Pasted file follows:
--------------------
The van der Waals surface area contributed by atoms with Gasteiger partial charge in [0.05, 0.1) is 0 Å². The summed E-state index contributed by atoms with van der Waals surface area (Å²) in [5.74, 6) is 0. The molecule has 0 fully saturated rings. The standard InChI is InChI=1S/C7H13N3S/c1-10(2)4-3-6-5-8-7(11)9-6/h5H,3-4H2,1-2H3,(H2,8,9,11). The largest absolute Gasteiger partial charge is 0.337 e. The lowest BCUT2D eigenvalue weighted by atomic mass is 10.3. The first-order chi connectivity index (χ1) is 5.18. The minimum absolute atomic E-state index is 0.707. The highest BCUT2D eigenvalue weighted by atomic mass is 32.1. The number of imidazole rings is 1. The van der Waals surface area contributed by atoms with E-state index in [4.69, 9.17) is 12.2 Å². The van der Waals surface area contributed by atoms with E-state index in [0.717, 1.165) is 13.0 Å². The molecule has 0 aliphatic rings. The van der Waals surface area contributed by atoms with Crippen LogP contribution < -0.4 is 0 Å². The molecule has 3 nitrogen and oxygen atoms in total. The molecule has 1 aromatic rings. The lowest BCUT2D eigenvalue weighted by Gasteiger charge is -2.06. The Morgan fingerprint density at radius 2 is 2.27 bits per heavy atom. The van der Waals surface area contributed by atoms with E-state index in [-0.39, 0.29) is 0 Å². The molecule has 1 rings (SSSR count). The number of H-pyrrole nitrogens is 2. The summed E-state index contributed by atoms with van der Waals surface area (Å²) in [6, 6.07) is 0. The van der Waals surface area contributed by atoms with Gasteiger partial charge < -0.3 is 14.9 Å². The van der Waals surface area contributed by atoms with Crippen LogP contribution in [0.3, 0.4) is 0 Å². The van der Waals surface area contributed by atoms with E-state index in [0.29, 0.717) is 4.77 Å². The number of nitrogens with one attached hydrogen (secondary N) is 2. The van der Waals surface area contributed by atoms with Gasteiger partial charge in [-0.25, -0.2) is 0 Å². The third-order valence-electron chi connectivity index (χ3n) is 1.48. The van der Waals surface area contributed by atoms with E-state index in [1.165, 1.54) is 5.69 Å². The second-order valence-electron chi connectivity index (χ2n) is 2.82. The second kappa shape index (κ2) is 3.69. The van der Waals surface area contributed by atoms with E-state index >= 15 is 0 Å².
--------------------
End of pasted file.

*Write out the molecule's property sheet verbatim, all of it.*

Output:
The van der Waals surface area contributed by atoms with Gasteiger partial charge in [0.05, 0.1) is 0 Å². The summed E-state index contributed by atoms with van der Waals surface area (Å²) in [5.74, 6) is 0. The molecule has 0 fully saturated rings. The standard InChI is InChI=1S/C7H13N3S/c1-10(2)4-3-6-5-8-7(11)9-6/h5H,3-4H2,1-2H3,(H2,8,9,11). The largest absolute Gasteiger partial charge is 0.337 e. The lowest BCUT2D eigenvalue weighted by atomic mass is 10.3. The first-order chi connectivity index (χ1) is 5.18. The minimum absolute atomic E-state index is 0.707. The highest BCUT2D eigenvalue weighted by atomic mass is 32.1. The number of imidazole rings is 1. The van der Waals surface area contributed by atoms with E-state index in [4.69, 9.17) is 12.2 Å². The van der Waals surface area contributed by atoms with E-state index in [0.717, 1.165) is 13.0 Å². The molecule has 0 aliphatic rings. The van der Waals surface area contributed by atoms with Crippen LogP contribution < -0.4 is 0 Å². The molecule has 3 nitrogen and oxygen atoms in total. The molecule has 1 aromatic rings. The lowest BCUT2D eigenvalue weighted by Gasteiger charge is -2.06. The Morgan fingerprint density at radius 2 is 2.27 bits per heavy atom. The van der Waals surface area contributed by atoms with E-state index in [-0.39, 0.29) is 0 Å². The molecule has 1 rings (SSSR count). The number of H-pyrrole nitrogens is 2. The summed E-state index contributed by atoms with van der Waals surface area (Å²) in [6, 6.07) is 0. The van der Waals surface area contributed by atoms with Gasteiger partial charge < -0.3 is 14.9 Å². The van der Waals surface area contributed by atoms with Crippen LogP contribution in [0.3, 0.4) is 0 Å². The van der Waals surface area contributed by atoms with E-state index in [0.29, 0.717) is 4.77 Å². The number of nitrogens with one attached hydrogen (secondary N) is 2. The van der Waals surface area contributed by atoms with Gasteiger partial charge in [-0.25, -0.2) is 0 Å². The third-order valence-electron chi connectivity index (χ3n) is 1.48. The van der Waals surface area contributed by atoms with E-state index in [1.165, 1.54) is 5.69 Å². The second-order valence-electron chi connectivity index (χ2n) is 2.82. The second kappa shape index (κ2) is 3.69. The van der Waals surface area contributed by atoms with E-state index >= 15 is 0 Å².